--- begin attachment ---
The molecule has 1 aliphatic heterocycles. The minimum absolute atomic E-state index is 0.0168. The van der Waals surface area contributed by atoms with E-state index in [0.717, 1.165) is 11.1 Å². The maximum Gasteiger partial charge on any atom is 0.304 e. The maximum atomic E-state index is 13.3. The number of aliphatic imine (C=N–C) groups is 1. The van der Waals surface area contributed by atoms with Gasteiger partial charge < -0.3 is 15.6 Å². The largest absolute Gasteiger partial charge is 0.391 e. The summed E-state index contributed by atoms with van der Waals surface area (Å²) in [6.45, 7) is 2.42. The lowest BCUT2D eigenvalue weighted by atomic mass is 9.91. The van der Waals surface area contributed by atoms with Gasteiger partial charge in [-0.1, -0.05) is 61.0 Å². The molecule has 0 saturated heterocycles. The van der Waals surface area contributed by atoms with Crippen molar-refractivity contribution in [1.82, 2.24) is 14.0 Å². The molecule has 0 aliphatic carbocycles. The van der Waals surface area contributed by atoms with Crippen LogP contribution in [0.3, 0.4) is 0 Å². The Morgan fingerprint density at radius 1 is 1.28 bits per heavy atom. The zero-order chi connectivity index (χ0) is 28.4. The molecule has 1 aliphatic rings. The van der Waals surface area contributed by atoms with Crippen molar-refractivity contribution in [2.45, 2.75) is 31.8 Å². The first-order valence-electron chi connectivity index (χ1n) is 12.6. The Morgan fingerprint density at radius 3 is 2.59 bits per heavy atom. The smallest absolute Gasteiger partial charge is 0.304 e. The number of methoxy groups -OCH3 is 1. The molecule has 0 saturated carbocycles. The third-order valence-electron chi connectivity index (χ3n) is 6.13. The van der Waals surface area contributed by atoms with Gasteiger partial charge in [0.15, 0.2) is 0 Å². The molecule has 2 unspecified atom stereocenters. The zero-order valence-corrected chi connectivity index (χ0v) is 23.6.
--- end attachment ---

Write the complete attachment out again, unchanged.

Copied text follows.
The molecule has 1 aliphatic heterocycles. The minimum absolute atomic E-state index is 0.0168. The van der Waals surface area contributed by atoms with E-state index in [0.717, 1.165) is 11.1 Å². The maximum Gasteiger partial charge on any atom is 0.304 e. The maximum atomic E-state index is 13.3. The number of aliphatic imine (C=N–C) groups is 1. The van der Waals surface area contributed by atoms with Gasteiger partial charge < -0.3 is 15.6 Å². The largest absolute Gasteiger partial charge is 0.391 e. The summed E-state index contributed by atoms with van der Waals surface area (Å²) in [6.45, 7) is 2.42. The lowest BCUT2D eigenvalue weighted by atomic mass is 9.91. The van der Waals surface area contributed by atoms with Gasteiger partial charge in [-0.1, -0.05) is 61.0 Å². The molecule has 0 saturated heterocycles. The van der Waals surface area contributed by atoms with Crippen molar-refractivity contribution in [1.82, 2.24) is 14.0 Å². The molecule has 0 aliphatic carbocycles. The van der Waals surface area contributed by atoms with Crippen LogP contribution in [0.3, 0.4) is 0 Å². The Morgan fingerprint density at radius 1 is 1.28 bits per heavy atom. The zero-order chi connectivity index (χ0) is 28.4. The molecule has 1 aliphatic rings. The van der Waals surface area contributed by atoms with Crippen molar-refractivity contribution in [2.45, 2.75) is 31.8 Å². The first-order valence-electron chi connectivity index (χ1n) is 12.6. The Morgan fingerprint density at radius 3 is 2.59 bits per heavy atom. The smallest absolute Gasteiger partial charge is 0.304 e. The number of methoxy groups -OCH3 is 1. The molecule has 0 saturated carbocycles. The third-order valence-electron chi connectivity index (χ3n) is 6.13. The van der Waals surface area contributed by atoms with Gasteiger partial charge in [0.15, 0.2) is 0 Å². The molecule has 2 unspecified atom stereocenters. The zero-order valence-corrected chi connectivity index (χ0v) is 23.6.